Correspondence Archive of the Branson and Roberts Families of Washington DC
Washington DC and Virginia: 1873-1906. A collection of 17 letters belonging sent by members of the Branson and Roberts families of Washington, D.C. Includes four letters sent by Phillip H. Branson in the 1870s, one of which vividly describes his experiences as a postal worker in Washington. The rest of the letters date from the 1890s and early 1900s and were sent to Charles E. Roberts and his girlfriend/wife Mary "May" Branson (later Roberts), documenting trips to Virginia and periods of bereavement in Washington. Finally, the archive includes a letter documenting the experiences of a Spanish American war soldier in Richmond, Virginia. Overall in very good condition, minor toning to paper, chipping to envelopes. Includes the following:
1) Handwritten letter, 4pp, with envelope, dated October 19, 1898. Sent by Edward G. Evans from Richmond, Virginia, to Charles E. Roberts in Washington D.C. Records indicate that at the time, Corporal Edward G. Evans was serving with the Third Virginia Infantry, quartered at the Exchange and Ballard Hotels one month prior to disbanding. Evans writes about the trip over, army food ("the most that we have had had been only half cooked..."), a visit to the fort at Norfolk, and the state of his company: "our boys are all keeping quite straight now, but Moss Grinnel from the CH has the delirium tremens and is in the hospital I was on provost guard monday, but the only thing I had to do was sit around in the Murphy hotel. The idea is to keep the boys' order and arrest all found on the streets after taps...The penitentiary here is quarantined, so we are not allowed to visit it..."
2) Four handwritten letters by Phillip H. Branson from Washington D.C., two dated 1873, one dated 1875, and one dated 1897, generally a few pages each. The 1897 letter was sent to his daughter and discusses a sightseeing outing to the National Mall. The 1870s letters were sent to his wife while working in the city, telling her how much he missed her (apparently they were separated while we worked in the city) and discussing his comings and goings. By 1875 Branson has taken a job in the postal service, and his 1875 letter provides a detailed account of the life of a Washington D.C. postal carrier: "I then had to go out on another route, as the carriers are sick had to go far as P from 9th to 11th, then up as far as Q...it was raining steady all the time and I was pretty wet. I changed all my clothes made a fire and hung them up to dry...I had for dinner Beef Steak Stewed Tomatoes...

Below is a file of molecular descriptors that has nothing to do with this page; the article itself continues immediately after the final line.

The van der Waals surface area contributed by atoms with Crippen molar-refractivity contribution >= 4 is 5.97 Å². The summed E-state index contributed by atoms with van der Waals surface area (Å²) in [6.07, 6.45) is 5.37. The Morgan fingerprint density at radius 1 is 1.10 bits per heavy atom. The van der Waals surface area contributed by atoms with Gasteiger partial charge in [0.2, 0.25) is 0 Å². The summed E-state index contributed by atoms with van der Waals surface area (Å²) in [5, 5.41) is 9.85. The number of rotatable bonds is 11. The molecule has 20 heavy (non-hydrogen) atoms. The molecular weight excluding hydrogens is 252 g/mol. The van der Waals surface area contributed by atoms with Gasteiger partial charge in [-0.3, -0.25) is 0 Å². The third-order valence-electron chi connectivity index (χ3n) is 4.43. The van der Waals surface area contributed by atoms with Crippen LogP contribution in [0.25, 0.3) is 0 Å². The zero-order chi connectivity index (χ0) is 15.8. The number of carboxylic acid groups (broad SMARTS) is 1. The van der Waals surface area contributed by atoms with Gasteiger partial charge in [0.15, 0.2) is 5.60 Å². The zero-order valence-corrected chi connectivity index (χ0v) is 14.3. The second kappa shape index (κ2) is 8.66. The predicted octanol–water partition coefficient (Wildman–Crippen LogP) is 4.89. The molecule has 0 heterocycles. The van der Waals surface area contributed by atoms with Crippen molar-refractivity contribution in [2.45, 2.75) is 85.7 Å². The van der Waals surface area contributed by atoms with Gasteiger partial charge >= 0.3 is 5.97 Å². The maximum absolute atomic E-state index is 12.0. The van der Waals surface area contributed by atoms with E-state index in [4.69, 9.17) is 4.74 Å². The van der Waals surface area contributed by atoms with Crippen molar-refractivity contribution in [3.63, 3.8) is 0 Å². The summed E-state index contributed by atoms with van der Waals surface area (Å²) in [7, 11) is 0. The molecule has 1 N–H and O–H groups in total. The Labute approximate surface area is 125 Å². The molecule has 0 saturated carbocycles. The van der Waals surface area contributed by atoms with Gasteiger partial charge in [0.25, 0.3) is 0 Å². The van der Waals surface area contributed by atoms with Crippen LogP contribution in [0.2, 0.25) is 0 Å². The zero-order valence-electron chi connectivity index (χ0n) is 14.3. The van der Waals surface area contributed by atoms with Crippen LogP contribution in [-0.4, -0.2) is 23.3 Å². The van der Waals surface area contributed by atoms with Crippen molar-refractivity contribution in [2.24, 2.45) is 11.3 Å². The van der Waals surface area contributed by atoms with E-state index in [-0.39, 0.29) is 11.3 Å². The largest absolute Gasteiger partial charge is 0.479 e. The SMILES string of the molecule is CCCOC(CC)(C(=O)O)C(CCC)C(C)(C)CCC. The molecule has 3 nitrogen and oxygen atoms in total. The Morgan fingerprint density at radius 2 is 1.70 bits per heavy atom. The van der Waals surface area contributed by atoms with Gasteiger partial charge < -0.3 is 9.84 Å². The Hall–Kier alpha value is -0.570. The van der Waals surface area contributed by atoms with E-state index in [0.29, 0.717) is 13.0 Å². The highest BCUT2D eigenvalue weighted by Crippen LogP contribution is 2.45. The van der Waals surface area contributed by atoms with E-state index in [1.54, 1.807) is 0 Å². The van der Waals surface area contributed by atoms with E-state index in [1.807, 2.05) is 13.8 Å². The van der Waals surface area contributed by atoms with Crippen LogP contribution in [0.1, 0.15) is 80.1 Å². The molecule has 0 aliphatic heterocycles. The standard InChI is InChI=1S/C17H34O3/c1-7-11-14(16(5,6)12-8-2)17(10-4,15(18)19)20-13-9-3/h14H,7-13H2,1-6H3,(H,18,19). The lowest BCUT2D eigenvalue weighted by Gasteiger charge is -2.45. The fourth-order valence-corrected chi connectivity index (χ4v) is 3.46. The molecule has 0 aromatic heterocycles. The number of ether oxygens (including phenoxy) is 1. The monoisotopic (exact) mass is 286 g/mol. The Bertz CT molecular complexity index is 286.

3) Seven letters sent by Charles Roberts in the late 1890s to his sweetheart and wife May Branson. Includes four letters from the Washington DC area (two postmarked Oakton, VA), three of which report on an 1895 period of bereavement spent with his family, including a detailed description of using a phone booth to call May. The fourth dates from 1897, recounting a stay with his family while May was in New Jersey, recounting a lavish dinner: "I was good & I ate so much that I could hardly navigate afterwards. Roast beef, mashed potatoes, lima beans, cucumbers..." There are also two letters sent from the Appalachian mountains in Virginia, west of Washington, in 1895, one from Snickersville, one from Valley View. He writes about the scenery and vistas of the small towns he visits, about a mile from the West Virginia line. Plus a letter sent while vacationing in upstate New York in 1903.
4) 5pp letter sent by Anne Branson in July 1906. A detailed account of the convalescence, death, and funeral of Charles Roberts and his grieving wife May, now widowed.
5) One letter signed by both May and Charles, dated 1897, sent from a resort in Waterford, VA, west of Washington DC, describing their trip: "we have had grand eating while here...The fare is $1.35, and the board $4.00 a week. We have been out-doors nearly all day." Toned.
6). One 4pp letter signed by May and Charles, sent in 1904 from Ocean City, Md. Provides a detailed, vivid accout of their stay in the resort towns, including a description of a boat race between "a 16-footer and an 18 footer, one from Chincoteague, the other from Watchaprague" and more.
7) One letter sent by May Bronson in 1897 to her parents, from Richmond, VA, briefly describing her visit to the city. Separations along folds.
8) A brief letter sent by a friend, and a partial letter, possibly by Charles Roberts. Item #5960